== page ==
Boston Consulting Group’s new advisor is a digital human

Boston Consulting Group’s new advisor is a digital human

‘Miku’ coaches support teams on work-life balance issues and project management

Credit: UneeQ

Global management firm Boston Consulting Group has just employed a 'digital human' as an advisor to its internal teams.

‘Miku’ the digital employee under training, however, had her first public interaction on stage.

This was at the recent IBM THINK in Sydney, where BCG managing director Miguel Carrasco showed how Miku is working with BCG’s PTO (Predictability, Teaming and Openness) facilitators.

“I help the PTO coaches to support teams by giving advice on work-life balance issues and sharing our top tips on project management,” explains Miku.

She then asks Carrasco, “Speaking of which, have you had a busy week? I can set up a few reminders on your calendar to prioritise some downtime.” 

“PTO is the way we work at BCG, and in many ways, it represents the core of our business,” says Carrasco on how they chose Miku’s focus.

“It made sense to use Miku to embody and support effectiveness in this area, especially as it’s an area we believe is crucial to our success as a company.”

He then explains how the company developed the digital human with UneeQ.

“From persona design through to integration with their chatbot - Miku took only a matter of weeks to stand up,” says Carrasco.  

Credit: BCG

From persona design through to integration with their chatbot - Miku took only a matter of weeks to stand up

Miguel Carrasco, Boston Consulting Group

“Miku automatically takes spoken text and speaks and behaves appropriately in context to the conversational data,” he adds.

“We also had the ability to override the AI engine with our own design and behaviour instructions. It truly was EQ by design - with incredible AI awareness, making the platform very easy and fast to implement.”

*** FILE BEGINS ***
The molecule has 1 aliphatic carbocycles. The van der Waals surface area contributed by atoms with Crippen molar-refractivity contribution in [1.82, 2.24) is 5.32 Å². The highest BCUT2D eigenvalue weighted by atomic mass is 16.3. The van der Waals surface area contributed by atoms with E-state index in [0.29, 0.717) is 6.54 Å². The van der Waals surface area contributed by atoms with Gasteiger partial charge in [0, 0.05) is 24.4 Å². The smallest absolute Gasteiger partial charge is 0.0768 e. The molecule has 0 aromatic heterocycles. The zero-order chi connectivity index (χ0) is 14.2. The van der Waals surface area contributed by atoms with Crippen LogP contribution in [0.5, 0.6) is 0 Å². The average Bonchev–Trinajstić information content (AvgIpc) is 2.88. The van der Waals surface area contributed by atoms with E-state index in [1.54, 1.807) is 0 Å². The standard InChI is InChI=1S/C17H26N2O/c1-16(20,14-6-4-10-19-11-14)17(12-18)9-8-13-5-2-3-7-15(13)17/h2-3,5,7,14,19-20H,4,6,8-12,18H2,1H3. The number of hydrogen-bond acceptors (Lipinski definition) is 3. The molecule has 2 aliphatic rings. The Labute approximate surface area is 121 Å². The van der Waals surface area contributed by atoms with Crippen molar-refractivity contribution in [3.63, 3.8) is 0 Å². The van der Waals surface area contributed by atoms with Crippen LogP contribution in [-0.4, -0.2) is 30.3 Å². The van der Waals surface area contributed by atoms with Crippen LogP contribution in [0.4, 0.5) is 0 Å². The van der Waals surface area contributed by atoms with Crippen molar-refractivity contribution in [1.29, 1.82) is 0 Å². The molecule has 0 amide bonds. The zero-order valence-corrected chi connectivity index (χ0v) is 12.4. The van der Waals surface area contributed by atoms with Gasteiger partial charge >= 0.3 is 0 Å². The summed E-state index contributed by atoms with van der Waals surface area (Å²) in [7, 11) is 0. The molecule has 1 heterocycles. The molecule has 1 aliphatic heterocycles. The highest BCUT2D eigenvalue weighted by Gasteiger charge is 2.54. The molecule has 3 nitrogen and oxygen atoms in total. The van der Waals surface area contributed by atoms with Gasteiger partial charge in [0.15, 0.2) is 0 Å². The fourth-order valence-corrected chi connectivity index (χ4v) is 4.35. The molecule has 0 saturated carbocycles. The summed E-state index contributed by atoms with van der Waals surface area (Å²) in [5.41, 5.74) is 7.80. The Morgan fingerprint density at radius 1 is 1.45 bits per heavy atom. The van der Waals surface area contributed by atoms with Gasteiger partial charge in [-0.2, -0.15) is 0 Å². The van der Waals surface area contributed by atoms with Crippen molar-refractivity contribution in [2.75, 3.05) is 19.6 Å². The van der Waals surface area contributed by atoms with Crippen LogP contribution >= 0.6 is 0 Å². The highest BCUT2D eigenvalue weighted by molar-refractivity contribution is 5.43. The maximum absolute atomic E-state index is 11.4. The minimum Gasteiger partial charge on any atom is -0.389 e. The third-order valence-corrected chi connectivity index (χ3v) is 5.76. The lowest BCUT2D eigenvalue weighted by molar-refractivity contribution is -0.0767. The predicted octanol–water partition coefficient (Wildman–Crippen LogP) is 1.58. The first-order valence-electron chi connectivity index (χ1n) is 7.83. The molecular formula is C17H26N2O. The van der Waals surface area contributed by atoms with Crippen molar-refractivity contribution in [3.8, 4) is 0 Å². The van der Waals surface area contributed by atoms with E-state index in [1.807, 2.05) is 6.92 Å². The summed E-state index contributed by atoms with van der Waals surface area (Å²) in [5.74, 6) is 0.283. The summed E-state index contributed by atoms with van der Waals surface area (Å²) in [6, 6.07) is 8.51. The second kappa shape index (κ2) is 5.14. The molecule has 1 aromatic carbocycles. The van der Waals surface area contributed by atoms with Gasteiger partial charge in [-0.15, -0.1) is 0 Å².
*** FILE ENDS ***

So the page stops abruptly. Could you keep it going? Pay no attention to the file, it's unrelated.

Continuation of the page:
He says Miku’s implementation also showed them the potentials of a digital workforce.

“Training our digital human, Miku, to help consultants with critical project tasks has helped us understand digital human technology and how they can help enterprises gain an edge on efficiency; and their potential to radically improve customer experience.” 

Hermann Ruiz, BCG strategic designer, worked with the UneeQ team during the implementation.

“Rather than thinking of digital employees as robots operating independently on AI, organisations will unlock the potential of digital employees by thinking of them as an experience continuously crafted by humans, for humans, using AI,” he writes on Linkedin.

“Like advanced chatbots, digital employees use machine learning to deliver effective interaction,” he states.

“They recognise the intent of the user from unstructured user requests; they break down large content into common themes and recognise critical information; they integrate sensitive functions like booking flights or coordinating meetings.  

“Current machine learning can even understand emotions by inferring them from your word choices or intonation. Unlike chatbots, though, digital employees can respond to those emotions with gestures of acknowledgement, empathy and warmth.” 

“Digital employees are not just a piece of tech,” he concludes. 

“They are a medium to enable highly crafted empathetic human experiences at scale. For your digital employee to develop a relatable and friendly interaction that helps your customers stay with you and achieve what you promised to deliver, you need to combine computer science with human science and humanist skills.” 

Jody Boshoff, director of marketing at UneeQ, points out that digital humans require onboarding like any other employee. 

“The difference is that you train them once and they never forget,” says Boshoff. 

“They can also work around the clock across any platform - building relationship and trust. Each digital human employee can be uniquely designed, effectively allowing organisations today to design 'their kind of people'." 

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